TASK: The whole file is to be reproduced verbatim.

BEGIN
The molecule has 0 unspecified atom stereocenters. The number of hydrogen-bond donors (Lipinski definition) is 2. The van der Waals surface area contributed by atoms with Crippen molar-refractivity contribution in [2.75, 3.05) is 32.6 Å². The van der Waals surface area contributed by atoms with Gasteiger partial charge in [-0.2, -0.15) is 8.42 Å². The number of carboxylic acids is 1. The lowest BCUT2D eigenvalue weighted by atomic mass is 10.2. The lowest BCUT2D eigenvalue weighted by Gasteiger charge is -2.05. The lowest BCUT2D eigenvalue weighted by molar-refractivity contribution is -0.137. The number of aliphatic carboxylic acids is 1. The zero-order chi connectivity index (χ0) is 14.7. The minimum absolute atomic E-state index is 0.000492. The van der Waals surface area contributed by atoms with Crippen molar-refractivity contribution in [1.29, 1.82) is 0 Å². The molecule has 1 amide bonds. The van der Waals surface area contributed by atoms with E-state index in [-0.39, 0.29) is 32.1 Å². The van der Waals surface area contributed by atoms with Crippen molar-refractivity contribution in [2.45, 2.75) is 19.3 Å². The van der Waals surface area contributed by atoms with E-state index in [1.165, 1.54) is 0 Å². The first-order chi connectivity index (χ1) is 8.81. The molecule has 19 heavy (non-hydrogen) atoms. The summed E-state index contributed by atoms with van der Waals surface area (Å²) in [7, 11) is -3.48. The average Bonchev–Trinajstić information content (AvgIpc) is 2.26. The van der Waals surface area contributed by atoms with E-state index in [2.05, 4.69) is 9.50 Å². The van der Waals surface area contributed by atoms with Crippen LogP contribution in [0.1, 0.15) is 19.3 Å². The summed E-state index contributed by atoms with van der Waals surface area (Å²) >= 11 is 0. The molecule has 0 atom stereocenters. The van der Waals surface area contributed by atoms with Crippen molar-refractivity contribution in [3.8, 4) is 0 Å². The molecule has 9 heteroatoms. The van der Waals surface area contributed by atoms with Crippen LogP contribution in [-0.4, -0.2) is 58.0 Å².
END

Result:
The molecule has 0 unspecified atom stereocenters. The number of hydrogen-bond donors (Lipinski definition) is 2. The van der Waals surface area contributed by atoms with Crippen molar-refractivity contribution in [2.75, 3.05) is 32.6 Å². The van der Waals surface area contributed by atoms with Gasteiger partial charge in [-0.2, -0.15) is 8.42 Å². The number of carboxylic acids is 1. The lowest BCUT2D eigenvalue weighted by atomic mass is 10.2. The lowest BCUT2D eigenvalue weighted by Gasteiger charge is -2.05. The lowest BCUT2D eigenvalue weighted by molar-refractivity contribution is -0.137. The number of aliphatic carboxylic acids is 1. The zero-order chi connectivity index (χ0) is 14.7. The minimum absolute atomic E-state index is 0.000492. The van der Waals surface area contributed by atoms with Crippen molar-refractivity contribution in [1.29, 1.82) is 0 Å². The molecule has 1 amide bonds. The van der Waals surface area contributed by atoms with E-state index in [-0.39, 0.29) is 32.1 Å². The van der Waals surface area contributed by atoms with Crippen molar-refractivity contribution in [2.45, 2.75) is 19.3 Å². The van der Waals surface area contributed by atoms with E-state index in [1.165, 1.54) is 0 Å². The first-order chi connectivity index (χ1) is 8.81. The molecule has 19 heavy (non-hydrogen) atoms. The summed E-state index contributed by atoms with van der Waals surface area (Å²) in [7, 11) is -3.48. The average Bonchev–Trinajstić information content (AvgIpc) is 2.26. The van der Waals surface area contributed by atoms with E-state index in [2.05, 4.69) is 9.50 Å². The van der Waals surface area contributed by atoms with Crippen LogP contribution in [0.1, 0.15) is 19.3 Å². The summed E-state index contributed by atoms with van der Waals surface area (Å²) >= 11 is 0. The molecule has 0 atom stereocenters. The van der Waals surface area contributed by atoms with Crippen molar-refractivity contribution in [3.8, 4) is 0 Å². The molecule has 9 heteroatoms. The van der Waals surface area contributed by atoms with Crippen LogP contribution in [-0.4, -0.2) is 58.0 Å².